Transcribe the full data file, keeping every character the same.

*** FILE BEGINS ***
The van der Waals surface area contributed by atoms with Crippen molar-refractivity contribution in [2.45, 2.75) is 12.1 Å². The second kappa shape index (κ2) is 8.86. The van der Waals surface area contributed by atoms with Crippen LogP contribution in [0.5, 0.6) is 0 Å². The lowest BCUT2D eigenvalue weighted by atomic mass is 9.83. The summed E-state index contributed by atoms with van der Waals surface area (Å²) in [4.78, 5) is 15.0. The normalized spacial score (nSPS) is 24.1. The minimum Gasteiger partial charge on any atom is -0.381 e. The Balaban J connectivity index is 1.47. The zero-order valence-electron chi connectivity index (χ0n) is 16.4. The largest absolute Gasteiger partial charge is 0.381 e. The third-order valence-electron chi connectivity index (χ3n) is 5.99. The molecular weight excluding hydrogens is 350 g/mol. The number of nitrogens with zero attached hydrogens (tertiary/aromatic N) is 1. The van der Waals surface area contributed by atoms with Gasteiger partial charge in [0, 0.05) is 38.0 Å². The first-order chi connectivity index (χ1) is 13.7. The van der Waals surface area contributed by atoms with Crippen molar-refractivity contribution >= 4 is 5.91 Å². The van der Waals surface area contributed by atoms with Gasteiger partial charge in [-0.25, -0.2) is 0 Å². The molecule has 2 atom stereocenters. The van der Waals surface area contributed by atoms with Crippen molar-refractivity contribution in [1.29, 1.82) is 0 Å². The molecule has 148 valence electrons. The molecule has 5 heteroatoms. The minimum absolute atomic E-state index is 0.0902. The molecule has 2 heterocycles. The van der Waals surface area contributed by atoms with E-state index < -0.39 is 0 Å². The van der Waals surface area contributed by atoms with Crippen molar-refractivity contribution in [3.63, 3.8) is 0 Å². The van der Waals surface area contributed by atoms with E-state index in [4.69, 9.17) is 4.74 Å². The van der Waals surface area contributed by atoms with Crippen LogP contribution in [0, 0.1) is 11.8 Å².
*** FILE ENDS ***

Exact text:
The van der Waals surface area contributed by atoms with Crippen molar-refractivity contribution in [2.45, 2.75) is 12.1 Å². The second kappa shape index (κ2) is 8.86. The van der Waals surface area contributed by atoms with Crippen LogP contribution in [0.5, 0.6) is 0 Å². The lowest BCUT2D eigenvalue weighted by atomic mass is 9.83. The summed E-state index contributed by atoms with van der Waals surface area (Å²) in [4.78, 5) is 15.0. The normalized spacial score (nSPS) is 24.1. The minimum Gasteiger partial charge on any atom is -0.381 e. The Balaban J connectivity index is 1.47. The zero-order valence-electron chi connectivity index (χ0n) is 16.4. The largest absolute Gasteiger partial charge is 0.381 e. The third-order valence-electron chi connectivity index (χ3n) is 5.99. The molecular weight excluding hydrogens is 350 g/mol. The number of nitrogens with zero attached hydrogens (tertiary/aromatic N) is 1. The van der Waals surface area contributed by atoms with Gasteiger partial charge in [0, 0.05) is 38.0 Å². The first-order chi connectivity index (χ1) is 13.7. The van der Waals surface area contributed by atoms with Crippen molar-refractivity contribution >= 4 is 5.91 Å². The van der Waals surface area contributed by atoms with Gasteiger partial charge in [-0.25, -0.2) is 0 Å². The molecule has 2 atom stereocenters. The van der Waals surface area contributed by atoms with Crippen molar-refractivity contribution in [1.29, 1.82) is 0 Å². The molecule has 148 valence electrons. The molecule has 5 heteroatoms. The minimum absolute atomic E-state index is 0.0902. The molecule has 2 heterocycles. The van der Waals surface area contributed by atoms with E-state index < -0.39 is 0 Å². The van der Waals surface area contributed by atoms with Crippen molar-refractivity contribution in [3.63, 3.8) is 0 Å². The van der Waals surface area contributed by atoms with E-state index in [4.69, 9.17) is 4.74 Å². The van der Waals surface area contributed by atoms with Crippen LogP contribution in [0, 0.1) is 11.8 Å².